Some reports earlier in the month suggested the Duffer Brothers only finished some VFX shots for the final two episodes hours before the premiere. In an interview with Variety, the Duffers contended it had to do with the length and volume of episode 7, an episode so jam-packed it amounted to a season finale on its own. With the full season now aired, that explanation doesn't really fit. Likely, it's Netflix trying to have its cake and eat it, too. Rather than weekly releases, this might appear to be the next best thing. Yet, with just two episodes after the break, it leaves audiences wondering why it wasn't simply made available in its entirety from the start.

4. Smoking

It might seem like a distant memory now, so fans of "Stranger Things" might have forgotten just how much smoking there is in the first three seasons. Seriously, everyone is smoking. Teens are smoking. Joyce is smoking. Hopper is smoking. In a show aimed at young audiences, however, fans were understandably incredulous that so many beats felt like tobacco ads. Entire scenes were all but clouded in the huffing and puffing of its stars.

"Stranger Things" was likely the worst offender on the platform, and on account of the backlash Netflix received, they committed to reducing on-screen depictions of smoking other than in instances of "historical or factual accuracy." Who's to say what that means, exactly? But it was pretty conspicuous when, in season 4, neither Hopper nor Joyce smoked a single cigarette despite concluding the last season like nicotine-rabid monsters, repeatedly stopping off-screen for another pack despite the fate of the entire world hanging in the balance.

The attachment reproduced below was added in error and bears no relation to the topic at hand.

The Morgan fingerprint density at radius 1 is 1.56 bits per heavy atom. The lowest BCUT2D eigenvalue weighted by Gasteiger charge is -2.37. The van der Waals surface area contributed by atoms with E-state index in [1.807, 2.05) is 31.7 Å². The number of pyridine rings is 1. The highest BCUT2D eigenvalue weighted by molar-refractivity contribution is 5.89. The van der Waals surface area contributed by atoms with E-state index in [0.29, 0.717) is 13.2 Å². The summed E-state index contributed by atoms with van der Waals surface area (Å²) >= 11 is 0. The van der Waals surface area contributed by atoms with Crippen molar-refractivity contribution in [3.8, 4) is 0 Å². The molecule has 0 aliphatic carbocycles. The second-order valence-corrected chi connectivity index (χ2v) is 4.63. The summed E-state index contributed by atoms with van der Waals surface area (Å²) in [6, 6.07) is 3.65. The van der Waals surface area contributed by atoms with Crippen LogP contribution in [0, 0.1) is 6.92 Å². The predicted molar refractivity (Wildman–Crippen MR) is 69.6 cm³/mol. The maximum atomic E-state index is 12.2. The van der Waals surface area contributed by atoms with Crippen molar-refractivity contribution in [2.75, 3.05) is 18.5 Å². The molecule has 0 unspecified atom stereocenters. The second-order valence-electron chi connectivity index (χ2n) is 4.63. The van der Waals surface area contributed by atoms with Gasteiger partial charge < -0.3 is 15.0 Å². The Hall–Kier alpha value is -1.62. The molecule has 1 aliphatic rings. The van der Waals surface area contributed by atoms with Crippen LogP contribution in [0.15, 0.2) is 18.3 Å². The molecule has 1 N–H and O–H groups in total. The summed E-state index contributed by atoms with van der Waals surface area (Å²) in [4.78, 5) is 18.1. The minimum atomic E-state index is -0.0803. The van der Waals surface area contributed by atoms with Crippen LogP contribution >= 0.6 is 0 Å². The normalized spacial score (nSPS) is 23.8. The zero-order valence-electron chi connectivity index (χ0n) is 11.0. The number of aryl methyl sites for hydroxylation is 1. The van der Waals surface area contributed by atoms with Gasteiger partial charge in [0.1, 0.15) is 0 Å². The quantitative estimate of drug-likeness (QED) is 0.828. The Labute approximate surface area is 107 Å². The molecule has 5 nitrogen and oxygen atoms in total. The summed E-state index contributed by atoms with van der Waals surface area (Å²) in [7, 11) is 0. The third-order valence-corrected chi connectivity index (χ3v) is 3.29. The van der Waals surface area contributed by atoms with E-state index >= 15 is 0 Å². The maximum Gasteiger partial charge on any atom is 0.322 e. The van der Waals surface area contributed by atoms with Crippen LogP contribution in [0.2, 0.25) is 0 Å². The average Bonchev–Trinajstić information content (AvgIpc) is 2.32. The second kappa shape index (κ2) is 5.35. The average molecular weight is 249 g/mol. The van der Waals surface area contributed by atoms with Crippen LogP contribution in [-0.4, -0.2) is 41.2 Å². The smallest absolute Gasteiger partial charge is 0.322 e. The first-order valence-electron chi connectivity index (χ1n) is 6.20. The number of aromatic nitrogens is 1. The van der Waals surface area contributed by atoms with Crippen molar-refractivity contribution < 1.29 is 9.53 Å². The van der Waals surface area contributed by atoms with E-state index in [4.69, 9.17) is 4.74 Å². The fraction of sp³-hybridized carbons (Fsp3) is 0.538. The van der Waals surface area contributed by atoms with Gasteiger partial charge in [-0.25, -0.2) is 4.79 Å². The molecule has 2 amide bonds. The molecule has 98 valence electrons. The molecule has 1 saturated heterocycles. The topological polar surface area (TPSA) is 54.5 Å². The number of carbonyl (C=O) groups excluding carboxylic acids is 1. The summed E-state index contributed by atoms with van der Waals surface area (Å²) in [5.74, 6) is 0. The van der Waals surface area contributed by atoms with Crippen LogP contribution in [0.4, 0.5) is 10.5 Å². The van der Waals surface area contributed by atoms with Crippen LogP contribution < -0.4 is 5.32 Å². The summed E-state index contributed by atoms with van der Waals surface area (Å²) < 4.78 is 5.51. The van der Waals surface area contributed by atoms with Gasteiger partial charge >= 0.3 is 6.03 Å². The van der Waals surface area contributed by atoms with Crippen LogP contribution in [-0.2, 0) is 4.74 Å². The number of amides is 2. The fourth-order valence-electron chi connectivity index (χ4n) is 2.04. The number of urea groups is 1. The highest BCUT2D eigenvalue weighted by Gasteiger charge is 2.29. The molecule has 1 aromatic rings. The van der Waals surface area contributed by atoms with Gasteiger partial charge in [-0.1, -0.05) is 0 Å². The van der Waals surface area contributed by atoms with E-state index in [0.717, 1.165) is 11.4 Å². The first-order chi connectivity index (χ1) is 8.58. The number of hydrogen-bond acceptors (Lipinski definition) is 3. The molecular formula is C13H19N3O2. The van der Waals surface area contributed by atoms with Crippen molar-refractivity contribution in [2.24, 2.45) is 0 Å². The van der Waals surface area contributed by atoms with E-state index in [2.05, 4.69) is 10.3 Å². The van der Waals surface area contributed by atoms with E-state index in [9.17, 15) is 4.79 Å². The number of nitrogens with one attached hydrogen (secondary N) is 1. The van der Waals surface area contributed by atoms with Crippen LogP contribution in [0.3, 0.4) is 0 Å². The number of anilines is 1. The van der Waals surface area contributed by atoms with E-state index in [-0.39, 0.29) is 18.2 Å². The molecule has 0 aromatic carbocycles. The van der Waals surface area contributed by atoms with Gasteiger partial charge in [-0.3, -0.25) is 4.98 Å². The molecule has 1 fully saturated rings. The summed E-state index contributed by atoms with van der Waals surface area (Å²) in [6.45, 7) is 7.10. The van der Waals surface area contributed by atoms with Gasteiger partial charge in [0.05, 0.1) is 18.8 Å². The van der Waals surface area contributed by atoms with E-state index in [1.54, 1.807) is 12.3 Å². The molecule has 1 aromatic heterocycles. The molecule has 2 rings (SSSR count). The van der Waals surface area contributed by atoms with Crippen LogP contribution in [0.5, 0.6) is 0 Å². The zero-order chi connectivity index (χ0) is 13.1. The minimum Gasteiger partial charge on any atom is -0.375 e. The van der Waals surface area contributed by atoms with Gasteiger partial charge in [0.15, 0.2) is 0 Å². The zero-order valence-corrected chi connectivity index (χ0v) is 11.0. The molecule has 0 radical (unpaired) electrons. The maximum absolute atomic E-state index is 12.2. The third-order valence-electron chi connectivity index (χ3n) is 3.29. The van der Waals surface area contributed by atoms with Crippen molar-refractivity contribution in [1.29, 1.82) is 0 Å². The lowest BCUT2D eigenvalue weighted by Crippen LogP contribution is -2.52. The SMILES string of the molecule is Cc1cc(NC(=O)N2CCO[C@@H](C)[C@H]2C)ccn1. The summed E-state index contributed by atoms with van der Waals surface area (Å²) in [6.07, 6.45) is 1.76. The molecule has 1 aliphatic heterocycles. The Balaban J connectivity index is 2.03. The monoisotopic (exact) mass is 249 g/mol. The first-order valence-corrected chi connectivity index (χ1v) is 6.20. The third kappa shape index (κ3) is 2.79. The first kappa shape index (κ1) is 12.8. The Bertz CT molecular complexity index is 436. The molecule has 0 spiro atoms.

3. Eleven's tattoo

Twitter users were kind enough to point out that Eleven's numeric tattoo in "Stranger Things" isn't just a fun bit of characterization. During the Holocaust, prisoners at the Auschwitz concentration camp complex were tattooed with numbers, a record-keeping process that also dehumanized the prisoners, stripping them of their names and identities and reducing them to mere numbers. It's a tragic, horrifying history, one that "Stranger Things" echoes, intentionally or not, given Eleven's wrist tattoo.

While that is certainly bad enough, fans of the show were so inspired to indirectly trigger the dehumanization and genocide of Jewish people that they started getting numeric tattoos of their own. In fact, according to The Mary Sue, the official "Stranger Things" Instagram account even reposted several such fan tattoos. "Stranger Things" has no shortage of noteworthy iconography with which fans can tattoo themselves. Demogorgons are cool. Dustin's hat is neat. Why they would need to permanently etch symbols reminiscent of tools of Nazi oppression onto their bodies, the world might never know. Worse still, why the show would encourage it remains inexplicable.